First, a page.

Overall, it was a great lecture, and I will try to make time to go to future ones.

Kaushik said...

I thought this seminar was quite interesting. I knew alcohol led to severe mental and physical problems, but never knew it caused death. Also, the process of alcohol affecting your brain fascinated me. The fact that alcohol can kill you frightened. As Marin County being the #1 county in the United States for under-age alcohol drinking, I think all of us should be more cautious of what actions we take.

Raji said...

Wow, what a discussion...
I loved and at the same time did not love this seminar for a number of different reasons. I happen to find myself weirdly fascinated with social and psychological issues such as alcoholism... so this seminar was a real toy to chew on for me. However, I felt much of the information exposed in this seminar to spark a flame of *ahem* argument in my mind.

I'm not a professional, but I think that on a topic such as alcoholism, personal ethics are a valid source of opinion. I found myself disagreeing with a lot of the information that was presented. Now, I know you are going to say, "How can you disagree with facts?", but in all honesty -- I have to say that alcoholism is not as genetically determined as the speaker liked to think it was. Yes, there are certain biological factors that make a person more susceptible to being negatively affected by alcohol, but in no case can it "trigger" the actual issue of alcoholism.

My standpoint is that alcoholism is an addiction that is - give or take - 20% physical and 80% emotional.

Addictions ARE a physical issue, not doubt - just like cigarettes and hard drugs. An interesting thought to toy with is the one which questions this: When you are an alcoholic, is it your body which is addicted... of YOU that is addicted?

This question, just as many others, leads us into the ultimate debate over Who Am I, but let's not get too metaphysical about it...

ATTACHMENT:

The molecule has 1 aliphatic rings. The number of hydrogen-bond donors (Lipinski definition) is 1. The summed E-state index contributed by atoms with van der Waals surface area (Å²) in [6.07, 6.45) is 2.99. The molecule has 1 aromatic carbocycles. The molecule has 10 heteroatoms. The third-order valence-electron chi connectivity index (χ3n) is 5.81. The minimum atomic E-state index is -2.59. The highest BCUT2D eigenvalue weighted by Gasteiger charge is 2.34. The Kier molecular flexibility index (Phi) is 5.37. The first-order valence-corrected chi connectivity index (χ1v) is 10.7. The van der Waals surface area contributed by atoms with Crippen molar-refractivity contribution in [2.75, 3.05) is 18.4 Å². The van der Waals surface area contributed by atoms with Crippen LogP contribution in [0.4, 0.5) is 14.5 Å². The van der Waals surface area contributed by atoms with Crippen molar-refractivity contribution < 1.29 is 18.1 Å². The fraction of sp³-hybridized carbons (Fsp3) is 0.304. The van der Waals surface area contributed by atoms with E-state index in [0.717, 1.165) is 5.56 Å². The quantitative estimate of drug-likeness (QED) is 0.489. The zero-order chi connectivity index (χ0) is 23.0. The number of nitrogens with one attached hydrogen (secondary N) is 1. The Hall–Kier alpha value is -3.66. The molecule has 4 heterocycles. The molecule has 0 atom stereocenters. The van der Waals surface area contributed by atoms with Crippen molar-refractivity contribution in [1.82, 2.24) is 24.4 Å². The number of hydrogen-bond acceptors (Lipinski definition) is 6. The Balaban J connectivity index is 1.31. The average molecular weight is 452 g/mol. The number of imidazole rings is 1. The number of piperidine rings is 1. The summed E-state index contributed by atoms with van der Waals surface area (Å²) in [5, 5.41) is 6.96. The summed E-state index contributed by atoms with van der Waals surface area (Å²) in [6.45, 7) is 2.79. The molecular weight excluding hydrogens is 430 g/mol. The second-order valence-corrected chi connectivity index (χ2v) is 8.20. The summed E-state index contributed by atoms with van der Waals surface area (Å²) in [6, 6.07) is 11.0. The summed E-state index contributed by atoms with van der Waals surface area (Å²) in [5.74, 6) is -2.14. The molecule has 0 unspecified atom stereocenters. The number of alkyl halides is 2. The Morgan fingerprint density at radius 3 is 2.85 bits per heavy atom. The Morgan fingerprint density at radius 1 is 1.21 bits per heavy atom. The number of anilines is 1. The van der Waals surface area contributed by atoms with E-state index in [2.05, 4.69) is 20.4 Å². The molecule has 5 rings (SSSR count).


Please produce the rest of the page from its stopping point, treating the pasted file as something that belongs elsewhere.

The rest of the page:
Arthur said...

I went to a very interesting lecture today at noon by Dr. Deiter Meyerhoff, Professor of Radiology and Biomedical Imaging at UCSF and here at the SFVAMC in the Center for Imaging of Neurodegenerative Diseases (CIND). The title of his presentation is “Neuroimaging and Cognition in Substance Use Disorders: Focus on Abstinence and Relapse Prediction". Dr. Deiter had performed MRI imaging on alcoholics 1 week, 1 month, and 8 months after begining abstinance from alcohol. He divided the groups into smokers and non-smokers. Patients that were non-smokers had reversal of many of the changes in their brain anatomy. Patients that were smokers had much less improvement if any at all. Patients that relapsed (kept drinking) had no improvements. He then looked at reward centers in the brain (amgydala, etc.) and patients who relapsed into drinking had much greater loss in the reward centers. It looked as if there were certainly anatomic differences in those who relapsed (went back to drinking) and those who did not. Whether these anatomic differencs were genetic or from prior alcohol related injury was unclear. It was very clear that alcoholism caused injury to the brain, smoking made the changes much, much worse. Stopping drinking reversed the changes somewhat if the patient also did not smoke. But smoking prevented the brain recovery. Genetics may have a significant effect on the brain reward centers which makes abstinance (from alcohol) more difficult.